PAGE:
nep-soc New Economics Papers
on Social Norms and Social Capital
Issue of 2006‒11‒25
fifteen papers chosen by
Fabio Sabatini
Universita degli Studi di Roma, La Sapienza

  1. Strategic Interaction in the Sex Market By Morrow, John; Sivan, Yoav
  2. Social Capital as a Determinant of Economic Growth in Africa By Jerven, Morten
  3. Distinguishing Social Preferences from Preferences for Altruism By Raymond Fisman; Shachar Kariv; Daniel Markovits
  4. Organizational citizenship behavior and team performance: A longitudinal field study. By Tjai Nielsen; Eric Sundstrom
  5. Formation of Segregated and Integrated Groups By Alison Watts
  6. The Economics of Citizenship: A Common Intellectual Ground for Social Scientists? By Don J. DeVoretz
  7. Shifting Governance in Slovensky Raj National Park By Tatiana Kluvánková-Oravská; Veronika Chobotová
  8. Governance choice for strategic corporate social responsibility: Evidence from Central America. By Jorge Rivera; Bryan W. Husted; David B. Allen
  9. Endogenous Verifiability in Relational Contracting By Kvaløy, Ola; Olsen, Trond E.
  10. Trends in the distributions of income and human capital within metropolitan areas: 1980-2000 By Christopher H. Wheeler; Elizabeth A. La Jeunesse
  11. Heterogeneity in Nash Networks By Sudipta Sarangi; Pascal Billand; Christophe Bravard
  12. Social Exchange and Common Agency in Organizations By Robert Dur; Hein Roelfsema
  13. Migrant Networks and Foreign Direct Investment By Beata S. Javorcik; Çaglar Özden; Mariana Spatareanu; Cristina Neagu
  14. Accounting for Inequality: A Proposed Revision of the Human Development Index By Elizabeth Stanton
  15. Why do poor farmers default less?: Case of Indian informal credit market A game theoretic exploration By Rajeev, Meenakshi; Ranade, Ranjeet; Deb, Sarmistha

  1. By: Morrow, John; Sivan, Yoav
    Abstract: There have been few attempts to empirically explain the pursuit of short term relationships and sex in a formal context. Previous work has lamented the paucity of empirical studies which utilize incentive driven behavior to draw conclusions and recommend policy. We provide an empirical approach derived from a game theoretic model of social interaction and apply it to a population of high interest. Specifically, we apply the approach to a population of sexually active men who have sex with men (MSM) in a large metropolitan area and derive qualitative conclusions regarding how individuals behave in the marketplace for sex.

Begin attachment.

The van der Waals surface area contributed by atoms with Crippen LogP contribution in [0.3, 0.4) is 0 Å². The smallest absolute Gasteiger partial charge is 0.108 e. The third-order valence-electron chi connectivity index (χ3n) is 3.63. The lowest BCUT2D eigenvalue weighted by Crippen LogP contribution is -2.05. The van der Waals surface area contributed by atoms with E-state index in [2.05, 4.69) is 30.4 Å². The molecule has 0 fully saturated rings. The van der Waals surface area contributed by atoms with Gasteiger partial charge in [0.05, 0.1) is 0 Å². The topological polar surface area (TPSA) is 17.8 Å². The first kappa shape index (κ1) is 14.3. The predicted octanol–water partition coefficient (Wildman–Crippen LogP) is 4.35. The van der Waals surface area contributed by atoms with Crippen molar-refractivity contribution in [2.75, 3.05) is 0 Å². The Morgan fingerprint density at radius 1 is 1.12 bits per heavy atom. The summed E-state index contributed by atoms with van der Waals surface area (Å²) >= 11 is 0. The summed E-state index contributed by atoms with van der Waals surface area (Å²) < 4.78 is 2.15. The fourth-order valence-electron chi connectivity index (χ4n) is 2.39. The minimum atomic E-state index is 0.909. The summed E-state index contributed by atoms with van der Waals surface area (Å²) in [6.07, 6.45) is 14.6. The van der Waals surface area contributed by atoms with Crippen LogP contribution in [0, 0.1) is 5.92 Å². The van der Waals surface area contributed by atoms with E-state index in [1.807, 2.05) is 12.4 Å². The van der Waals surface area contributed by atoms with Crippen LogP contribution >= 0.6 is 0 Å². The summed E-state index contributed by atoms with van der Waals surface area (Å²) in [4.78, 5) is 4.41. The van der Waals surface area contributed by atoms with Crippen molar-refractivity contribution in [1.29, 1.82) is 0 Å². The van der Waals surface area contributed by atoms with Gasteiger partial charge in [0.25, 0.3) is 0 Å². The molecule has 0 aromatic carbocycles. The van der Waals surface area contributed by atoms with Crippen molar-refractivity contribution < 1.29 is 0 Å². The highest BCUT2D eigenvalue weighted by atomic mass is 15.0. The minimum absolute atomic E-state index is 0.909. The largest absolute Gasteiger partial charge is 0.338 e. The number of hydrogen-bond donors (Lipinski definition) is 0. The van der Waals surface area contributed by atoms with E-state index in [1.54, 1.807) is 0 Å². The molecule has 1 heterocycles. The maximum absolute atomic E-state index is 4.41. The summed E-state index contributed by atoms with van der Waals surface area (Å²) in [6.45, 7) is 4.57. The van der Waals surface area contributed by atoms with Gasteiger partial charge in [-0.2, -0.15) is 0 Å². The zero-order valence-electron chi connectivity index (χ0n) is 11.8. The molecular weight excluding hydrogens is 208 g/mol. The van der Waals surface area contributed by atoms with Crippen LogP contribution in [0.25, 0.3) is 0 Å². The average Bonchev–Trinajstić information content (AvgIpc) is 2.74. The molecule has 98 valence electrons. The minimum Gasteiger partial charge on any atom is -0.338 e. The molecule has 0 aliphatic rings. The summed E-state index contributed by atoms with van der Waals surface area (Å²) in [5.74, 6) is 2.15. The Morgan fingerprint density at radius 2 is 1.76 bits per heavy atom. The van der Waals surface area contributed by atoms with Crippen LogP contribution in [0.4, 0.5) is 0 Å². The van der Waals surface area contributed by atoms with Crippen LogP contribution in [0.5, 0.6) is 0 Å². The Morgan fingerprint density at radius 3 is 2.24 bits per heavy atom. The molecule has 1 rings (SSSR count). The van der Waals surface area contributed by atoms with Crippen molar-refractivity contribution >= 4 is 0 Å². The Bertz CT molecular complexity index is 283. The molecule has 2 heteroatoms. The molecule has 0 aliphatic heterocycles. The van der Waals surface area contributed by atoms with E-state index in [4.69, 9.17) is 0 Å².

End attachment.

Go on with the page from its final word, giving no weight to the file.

Keywords: sex; matching; dating; mating; social networks; network formation
    JEL: D02 C78
    Date: 2006–01–31
  2. By: Jerven, Morten (London School of Economics)
    Abstract: This paper reviews the methodology and evidence of recent regression literature attributing the African growth shortfall to lack of social capital. It finds that the literature is not able to account for the actual economic growth experience, only in a significantly reformulated and misleading way. The paper considers how social capital is defined and which proxies are used in the literature, and notes considerable theoretical and empirical inconsistency. In conclusion the paper supports the contention that social capital is best understood as an outcome, and not a cause of growth. At the present state of the literature explaining economic growth the use of social capital as a determinant. has not been empirically useful nor analytically coherent.
    Keywords: Social Capital; Africa; Economic Growth
    JEL: N17 O47 Z13
    Date: 2006–11–16
  3. By: Raymond Fisman (Graduate School of Business, Columbia University); Shachar Kariv (Department of Economics, University of California, Berkeley); Daniel Markovits (Yale Law School)